Church trains youth in Manhattan


The Church of Jesus Christ of Latter-day Saints created the Manhattan Training Center, a program for youth which prepares missionaries for two years before missionary service.
“All worthy and able young men will have the option of being recommended for missionary service beginning at the age of 18, instead of age 19,” said President Thomas S. Monson in October 2012. “Able, worthy young women who have the desire to serve may be recommended for missionary service beginning at age 19, instead of age 21.”
After the announcement, Benjamin and Shayla Frandsen were called by President David Buckner, a stake president in the New York, New York Stake, to lead a program that focuses on keeping the older youth engaged.
“The idea with the Manhattan Training Center was to have something new, exciting, different that the older youth can really look forward to and have fun with, but that will also provide meaningful testimony-building experiences, as the name suggests, to help prepare the youth for full-time missionary service,” Benjamin Frandsen said.
In addition to preparing youth for missionary service, the center helps youth become converted, lifelong disciples, Benjamin Frandsen said.
“[We] help them prepare to be lifelong, engaged, committed disciples of Christ,” Benjamin Frandsen said.
The program is for high school seniors and juniors, and they have activities twice a month. Seven other adult leaders help the program to go forward. The activities in the program include service projects and planning with the full-time missionaries, Frandsen said.
Students of BYU-Idaho shared their feelings about the Manhattan Training Center program.
“With this two-year program, you do not lose anything based on your own family style, because some people, they learn a lot in their family about the Gospel, and other people do not,” said Lilly Miess, a sophomore majoring in international studies. “Then you come to the mission field in totally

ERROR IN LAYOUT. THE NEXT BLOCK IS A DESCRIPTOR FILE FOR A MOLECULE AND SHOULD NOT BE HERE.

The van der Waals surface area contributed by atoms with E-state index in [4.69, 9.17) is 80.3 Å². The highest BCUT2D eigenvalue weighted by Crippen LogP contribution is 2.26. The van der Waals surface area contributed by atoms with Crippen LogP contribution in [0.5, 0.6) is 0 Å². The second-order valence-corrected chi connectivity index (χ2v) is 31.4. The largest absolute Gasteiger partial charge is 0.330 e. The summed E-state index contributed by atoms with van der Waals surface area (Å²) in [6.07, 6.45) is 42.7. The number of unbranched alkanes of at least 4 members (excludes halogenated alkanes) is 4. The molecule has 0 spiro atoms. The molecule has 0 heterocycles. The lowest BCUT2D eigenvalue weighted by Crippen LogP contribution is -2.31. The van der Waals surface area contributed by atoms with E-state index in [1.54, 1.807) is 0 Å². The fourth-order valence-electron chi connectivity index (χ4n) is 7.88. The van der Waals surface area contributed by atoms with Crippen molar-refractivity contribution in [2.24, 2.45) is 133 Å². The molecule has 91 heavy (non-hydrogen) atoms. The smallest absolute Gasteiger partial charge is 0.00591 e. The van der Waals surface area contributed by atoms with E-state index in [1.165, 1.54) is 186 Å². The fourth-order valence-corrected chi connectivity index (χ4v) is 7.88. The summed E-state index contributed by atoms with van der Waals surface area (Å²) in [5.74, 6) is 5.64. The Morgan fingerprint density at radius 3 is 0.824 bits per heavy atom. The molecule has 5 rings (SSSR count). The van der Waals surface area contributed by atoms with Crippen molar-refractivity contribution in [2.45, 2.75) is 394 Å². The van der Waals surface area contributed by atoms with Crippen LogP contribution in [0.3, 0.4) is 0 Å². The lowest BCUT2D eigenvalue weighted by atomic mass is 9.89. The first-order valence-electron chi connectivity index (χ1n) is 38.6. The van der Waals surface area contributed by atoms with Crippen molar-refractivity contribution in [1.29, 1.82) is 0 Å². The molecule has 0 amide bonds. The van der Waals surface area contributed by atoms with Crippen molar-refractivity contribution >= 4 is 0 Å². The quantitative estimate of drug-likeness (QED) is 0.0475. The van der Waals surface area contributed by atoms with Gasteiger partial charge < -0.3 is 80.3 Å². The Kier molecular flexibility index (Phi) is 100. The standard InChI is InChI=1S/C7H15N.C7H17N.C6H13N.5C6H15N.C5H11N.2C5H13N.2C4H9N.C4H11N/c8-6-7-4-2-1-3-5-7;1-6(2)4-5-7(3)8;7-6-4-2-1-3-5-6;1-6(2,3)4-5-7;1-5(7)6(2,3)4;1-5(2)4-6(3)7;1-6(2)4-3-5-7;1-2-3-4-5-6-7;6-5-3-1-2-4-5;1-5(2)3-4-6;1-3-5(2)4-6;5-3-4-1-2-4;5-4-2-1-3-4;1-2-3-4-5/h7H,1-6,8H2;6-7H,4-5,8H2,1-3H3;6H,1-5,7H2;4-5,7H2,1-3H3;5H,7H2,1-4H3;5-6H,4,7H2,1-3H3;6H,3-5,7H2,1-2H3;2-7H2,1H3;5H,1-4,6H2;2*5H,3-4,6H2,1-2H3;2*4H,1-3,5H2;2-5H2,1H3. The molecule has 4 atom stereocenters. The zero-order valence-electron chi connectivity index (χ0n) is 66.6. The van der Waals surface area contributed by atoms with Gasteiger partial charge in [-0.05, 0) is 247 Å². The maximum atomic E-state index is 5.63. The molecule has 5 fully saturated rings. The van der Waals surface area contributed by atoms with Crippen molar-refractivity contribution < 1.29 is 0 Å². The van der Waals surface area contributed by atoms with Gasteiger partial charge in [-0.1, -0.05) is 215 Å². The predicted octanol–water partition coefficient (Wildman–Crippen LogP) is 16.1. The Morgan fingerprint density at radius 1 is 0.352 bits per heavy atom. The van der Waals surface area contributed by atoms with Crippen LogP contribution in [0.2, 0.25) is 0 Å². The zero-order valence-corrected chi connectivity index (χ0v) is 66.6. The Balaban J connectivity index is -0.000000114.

different levels.”
Andrew Clark, a senior studying business management, said that for him it was easier to learn when he got to the mission field because his dad was called to be a mission president when he was 8 years old. He said he grew up seeing and working with missionaries.
“I wish I had an opportunity to go out with the missionaries, and also I wish my scripture study was more intense,” said Naomi Sweet, a sophomore studying communication. “If this program incorporates how [a mission] is in the lives of people who are preparing to go, they will be able to know what to expect. I didn’t really know what to expect.”
“One thing that I have been doing to prepare for my mission is trying to pray in the morning and at night and reading my scriptures every night,” said Jessica Goettsche, a freshman studying psychology. “Some people struggle with that, and what I do is keep a journal while I am reading the scriptures.”
Smash Lloyd, a freshman studying business management, is preparing to go on a mission and said all his roommates are returned missionaries, and that they all read the scriptures together every night as a family.
“In my home town, we actually had a MTM, ‘Mountain Top Missionary,’ so every Sunday we would go 7 a.m. and we would study,” Lloyd said. “We would give lessons.”
Lloyd said he has been preparing himself by sharing the gospel with not just non-members, but with members, too. He said everyone needs to learn more, and there is not a limit of how much can be learned about Christ.
“It would have made a bigger difference if I had spent more time with the missionaries planning,” said Oscar Oyarzún, a sophomore studying political science. “My preparation would have been more focused, because even though you know what the lessons are, you do not know what planning is about. I wouldn’t have to spend time figuring it out what was expected of me.”

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